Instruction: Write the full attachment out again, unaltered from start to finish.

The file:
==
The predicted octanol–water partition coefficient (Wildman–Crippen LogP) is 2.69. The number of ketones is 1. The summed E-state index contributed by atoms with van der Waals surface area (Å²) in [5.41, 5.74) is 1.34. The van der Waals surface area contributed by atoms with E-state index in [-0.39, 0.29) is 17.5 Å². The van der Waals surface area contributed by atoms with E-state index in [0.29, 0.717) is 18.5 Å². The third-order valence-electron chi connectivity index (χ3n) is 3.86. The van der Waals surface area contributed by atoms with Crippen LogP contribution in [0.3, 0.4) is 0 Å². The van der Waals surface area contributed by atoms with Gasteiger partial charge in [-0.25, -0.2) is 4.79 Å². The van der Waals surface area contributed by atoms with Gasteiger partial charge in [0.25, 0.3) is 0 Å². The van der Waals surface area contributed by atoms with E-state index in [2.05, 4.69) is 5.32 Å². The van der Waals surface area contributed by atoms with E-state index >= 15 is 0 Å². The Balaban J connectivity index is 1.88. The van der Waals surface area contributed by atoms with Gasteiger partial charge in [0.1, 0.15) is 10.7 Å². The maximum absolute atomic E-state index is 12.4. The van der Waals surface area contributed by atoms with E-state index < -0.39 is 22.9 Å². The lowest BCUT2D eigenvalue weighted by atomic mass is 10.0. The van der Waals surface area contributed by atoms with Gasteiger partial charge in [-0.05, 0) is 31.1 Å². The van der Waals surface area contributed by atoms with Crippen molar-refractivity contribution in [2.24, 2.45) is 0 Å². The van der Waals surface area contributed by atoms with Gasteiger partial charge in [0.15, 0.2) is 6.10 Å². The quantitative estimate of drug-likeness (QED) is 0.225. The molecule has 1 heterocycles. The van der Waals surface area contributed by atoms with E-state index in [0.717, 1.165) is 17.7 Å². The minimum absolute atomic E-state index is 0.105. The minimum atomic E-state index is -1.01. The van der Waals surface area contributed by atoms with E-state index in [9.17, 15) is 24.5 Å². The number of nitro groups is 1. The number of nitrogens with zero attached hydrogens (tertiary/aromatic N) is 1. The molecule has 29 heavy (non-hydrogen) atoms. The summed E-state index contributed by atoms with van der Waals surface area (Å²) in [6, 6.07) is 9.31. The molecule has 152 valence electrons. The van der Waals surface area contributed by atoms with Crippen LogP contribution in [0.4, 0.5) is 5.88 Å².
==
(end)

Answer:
The predicted octanol–water partition coefficient (Wildman–Crippen LogP) is 2.69. The number of ketones is 1. The summed E-state index contributed by atoms with van der Waals surface area (Å²) in [5.41, 5.74) is 1.34. The van der Waals surface area contributed by atoms with E-state index in [-0.39, 0.29) is 17.5 Å². The van der Waals surface area contributed by atoms with E-state index in [0.29, 0.717) is 18.5 Å². The third-order valence-electron chi connectivity index (χ3n) is 3.86. The van der Waals surface area contributed by atoms with Crippen LogP contribution in [0.3, 0.4) is 0 Å². The van der Waals surface area contributed by atoms with Gasteiger partial charge in [-0.25, -0.2) is 4.79 Å². The van der Waals surface area contributed by atoms with Gasteiger partial charge in [0.25, 0.3) is 0 Å². The van der Waals surface area contributed by atoms with E-state index in [2.05, 4.69) is 5.32 Å². The van der Waals surface area contributed by atoms with E-state index >= 15 is 0 Å². The Balaban J connectivity index is 1.88. The van der Waals surface area contributed by atoms with Gasteiger partial charge in [0.1, 0.15) is 10.7 Å². The maximum absolute atomic E-state index is 12.4. The van der Waals surface area contributed by atoms with E-state index < -0.39 is 22.9 Å². The lowest BCUT2D eigenvalue weighted by atomic mass is 10.0. The van der Waals surface area contributed by atoms with Gasteiger partial charge in [-0.05, 0) is 31.1 Å². The van der Waals surface area contributed by atoms with Crippen molar-refractivity contribution in [2.24, 2.45) is 0 Å². The van der Waals surface area contributed by atoms with Gasteiger partial charge in [0.15, 0.2) is 6.10 Å². The quantitative estimate of drug-likeness (QED) is 0.225. The molecule has 1 heterocycles. The van der Waals surface area contributed by atoms with E-state index in [0.717, 1.165) is 17.7 Å². The minimum absolute atomic E-state index is 0.105. The minimum atomic E-state index is -1.01. The van der Waals surface area contributed by atoms with E-state index in [9.17, 15) is 24.5 Å². The number of nitro groups is 1. The number of nitrogens with zero attached hydrogens (tertiary/aromatic N) is 1. The molecule has 29 heavy (non-hydrogen) atoms. The summed E-state index contributed by atoms with van der Waals surface area (Å²) in [6, 6.07) is 9.31. The molecule has 152 valence electrons. The van der Waals surface area contributed by atoms with Crippen LogP contribution in [0.4, 0.5) is 5.88 Å².